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Toyota to help emerging nations recycle junked cars

Toyota and group companies are stepping up their recycling of scrap cars.

NAGOYA -- Toyota Motor plans to promote the extraction of materials from scrap cars in developing countries by sharing expertise with 100 or so companies.

     Recycling materials used in cars is a new concept in many emerging economies, where the Japanese automaker will support efforts to establish best practices. Toyota-approved plants will be provided with technologies for extracting recyclable resources, such as copper from wire harnesses and dysprosium from motors.

     Toyota plans to have its first authorized plant in Beijing, which will be the company's second recycling facility in China. 

     The automaker will also provide assistance in training. Recovered materials will be sold through regular commercial channels for the time being. If the quantities rise high enough, the group will also consider using them in its vehicles. 

     In Japan, the automaker operates recycling programs through a joint venture with Toyota Tsusho and others, with recycled material accounting for 20% of plastic parts used in the Sai hybrid on a weight basis. The expertise gleaned from such efforts will be shared with facilities in emerging markets. The automaker also plans to stop selling cars powered solely by gasoline engines by 2050.

     The Toyota group, which includes Daihatsu Motor and Hino Motors, was the world's top automaker for a fourth year running in 2015, selling more than 10 million vehicles. By promoting recycling in emerging markets, the group aims to ease the environmental impact of its operations.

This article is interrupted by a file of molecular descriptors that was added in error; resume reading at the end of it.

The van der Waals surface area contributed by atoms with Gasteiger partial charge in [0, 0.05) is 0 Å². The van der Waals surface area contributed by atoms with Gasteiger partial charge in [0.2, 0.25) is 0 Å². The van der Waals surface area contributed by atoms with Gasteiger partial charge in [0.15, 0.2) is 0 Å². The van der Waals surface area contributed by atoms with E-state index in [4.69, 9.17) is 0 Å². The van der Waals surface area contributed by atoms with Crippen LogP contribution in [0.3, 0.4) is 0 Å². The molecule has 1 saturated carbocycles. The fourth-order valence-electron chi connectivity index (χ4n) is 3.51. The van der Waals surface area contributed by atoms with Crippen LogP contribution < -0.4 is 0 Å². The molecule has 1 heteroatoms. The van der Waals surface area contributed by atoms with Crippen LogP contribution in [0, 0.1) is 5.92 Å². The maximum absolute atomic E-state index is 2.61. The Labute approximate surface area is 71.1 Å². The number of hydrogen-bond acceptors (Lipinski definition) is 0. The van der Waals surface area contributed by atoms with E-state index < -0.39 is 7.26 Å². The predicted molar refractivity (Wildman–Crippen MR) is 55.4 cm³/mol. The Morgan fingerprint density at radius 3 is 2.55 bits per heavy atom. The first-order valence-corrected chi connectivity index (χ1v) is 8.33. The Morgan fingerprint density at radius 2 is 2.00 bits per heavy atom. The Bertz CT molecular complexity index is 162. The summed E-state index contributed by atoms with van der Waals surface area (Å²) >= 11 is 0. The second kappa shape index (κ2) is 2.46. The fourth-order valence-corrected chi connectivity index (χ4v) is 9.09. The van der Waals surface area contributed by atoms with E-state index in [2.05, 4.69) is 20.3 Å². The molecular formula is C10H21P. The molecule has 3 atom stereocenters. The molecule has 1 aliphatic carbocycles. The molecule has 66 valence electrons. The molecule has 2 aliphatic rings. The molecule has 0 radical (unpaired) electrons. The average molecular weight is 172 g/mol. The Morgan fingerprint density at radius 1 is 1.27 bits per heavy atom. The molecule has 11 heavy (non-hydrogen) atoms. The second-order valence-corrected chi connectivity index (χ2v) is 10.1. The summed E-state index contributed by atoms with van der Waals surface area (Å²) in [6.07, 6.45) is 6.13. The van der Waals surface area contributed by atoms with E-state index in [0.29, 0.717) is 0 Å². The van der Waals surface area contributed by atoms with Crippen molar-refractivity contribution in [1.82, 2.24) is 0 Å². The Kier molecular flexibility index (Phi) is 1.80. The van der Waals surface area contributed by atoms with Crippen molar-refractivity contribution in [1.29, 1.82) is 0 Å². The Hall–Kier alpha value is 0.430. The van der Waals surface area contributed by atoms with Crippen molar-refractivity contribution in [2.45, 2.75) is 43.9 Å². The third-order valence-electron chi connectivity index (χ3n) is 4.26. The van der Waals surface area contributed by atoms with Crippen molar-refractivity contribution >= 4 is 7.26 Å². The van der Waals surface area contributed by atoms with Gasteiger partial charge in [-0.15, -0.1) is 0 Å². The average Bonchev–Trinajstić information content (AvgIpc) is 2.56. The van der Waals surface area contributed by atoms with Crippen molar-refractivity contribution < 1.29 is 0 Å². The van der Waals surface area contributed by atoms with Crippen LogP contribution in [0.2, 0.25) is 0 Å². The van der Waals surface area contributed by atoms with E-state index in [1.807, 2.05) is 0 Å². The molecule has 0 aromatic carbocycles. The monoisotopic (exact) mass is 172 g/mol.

Driven by necessity

Vehicles scrapped in the six major members of the Association of Southeast Asian Nations, including Thailand and Indonesia, will rise from about 420,000 in 2013 to 980,000 in 2020, predicts the Yano Research Institute in Tokyo. China will junk an estimated 10 million in 2020.

     The growing popularity of hybrid, electric and other environmentally friendly cars is propelling automakers into recycling. Such vehicles use rare-earth metals, and recycling the materials will help automakers lower production costs.

     Nissan Motor has been working with recycling companies to recover more steel sheet, aluminum materials and plastic interior parts. It aims to increase the use of recycled materials in its vehicles to 25% in the year ending March 2017. The company also has a project to repurpose batteries used in electric and other vehicles as residential storage batteries.

     Honda Motor has been recovering rare earths from scrapped hybrids in Japan, the U.S. and Europe, using them in new vehicles.

(Nikkei)

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